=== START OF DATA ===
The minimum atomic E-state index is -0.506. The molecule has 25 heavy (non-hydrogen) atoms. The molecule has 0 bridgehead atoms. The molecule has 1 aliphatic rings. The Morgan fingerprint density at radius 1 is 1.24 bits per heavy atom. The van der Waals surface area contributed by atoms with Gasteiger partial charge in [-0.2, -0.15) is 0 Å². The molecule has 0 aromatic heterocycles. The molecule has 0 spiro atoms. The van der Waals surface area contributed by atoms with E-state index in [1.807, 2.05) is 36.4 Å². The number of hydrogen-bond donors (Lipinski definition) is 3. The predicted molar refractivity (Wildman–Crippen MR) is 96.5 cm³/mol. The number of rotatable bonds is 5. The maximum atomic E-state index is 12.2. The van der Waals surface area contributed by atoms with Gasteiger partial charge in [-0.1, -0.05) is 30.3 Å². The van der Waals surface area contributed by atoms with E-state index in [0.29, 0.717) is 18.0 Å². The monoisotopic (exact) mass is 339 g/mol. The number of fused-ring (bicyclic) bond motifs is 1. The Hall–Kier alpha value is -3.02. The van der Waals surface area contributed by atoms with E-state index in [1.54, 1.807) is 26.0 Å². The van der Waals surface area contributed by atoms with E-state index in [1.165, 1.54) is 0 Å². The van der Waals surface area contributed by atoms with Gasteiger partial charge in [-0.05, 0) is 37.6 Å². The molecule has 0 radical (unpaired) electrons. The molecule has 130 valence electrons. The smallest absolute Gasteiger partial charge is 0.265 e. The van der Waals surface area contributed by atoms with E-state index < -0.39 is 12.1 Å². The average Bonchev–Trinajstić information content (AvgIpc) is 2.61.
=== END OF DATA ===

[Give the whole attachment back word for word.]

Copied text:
The minimum atomic E-state index is -0.506. The molecule has 25 heavy (non-hydrogen) atoms. The molecule has 0 bridgehead atoms. The molecule has 1 aliphatic rings. The Morgan fingerprint density at radius 1 is 1.24 bits per heavy atom. The van der Waals surface area contributed by atoms with Gasteiger partial charge in [-0.2, -0.15) is 0 Å². The molecule has 0 aromatic heterocycles. The molecule has 0 spiro atoms. The van der Waals surface area contributed by atoms with E-state index in [1.807, 2.05) is 36.4 Å². The number of hydrogen-bond donors (Lipinski definition) is 3. The predicted molar refractivity (Wildman–Crippen MR) is 96.5 cm³/mol. The number of rotatable bonds is 5. The maximum atomic E-state index is 12.2. The van der Waals surface area contributed by atoms with Gasteiger partial charge in [-0.1, -0.05) is 30.3 Å². The van der Waals surface area contributed by atoms with E-state index in [0.29, 0.717) is 18.0 Å². The monoisotopic (exact) mass is 339 g/mol. The number of fused-ring (bicyclic) bond motifs is 1. The Hall–Kier alpha value is -3.02. The van der Waals surface area contributed by atoms with E-state index in [1.54, 1.807) is 26.0 Å². The van der Waals surface area contributed by atoms with E-state index in [1.165, 1.54) is 0 Å². The van der Waals surface area contributed by atoms with Gasteiger partial charge in [-0.05, 0) is 37.6 Å². The molecule has 0 radical (unpaired) electrons. The molecule has 130 valence electrons. The smallest absolute Gasteiger partial charge is 0.265 e. The van der Waals surface area contributed by atoms with E-state index < -0.39 is 12.1 Å². The average Bonchev–Trinajstić information content (AvgIpc) is 2.61.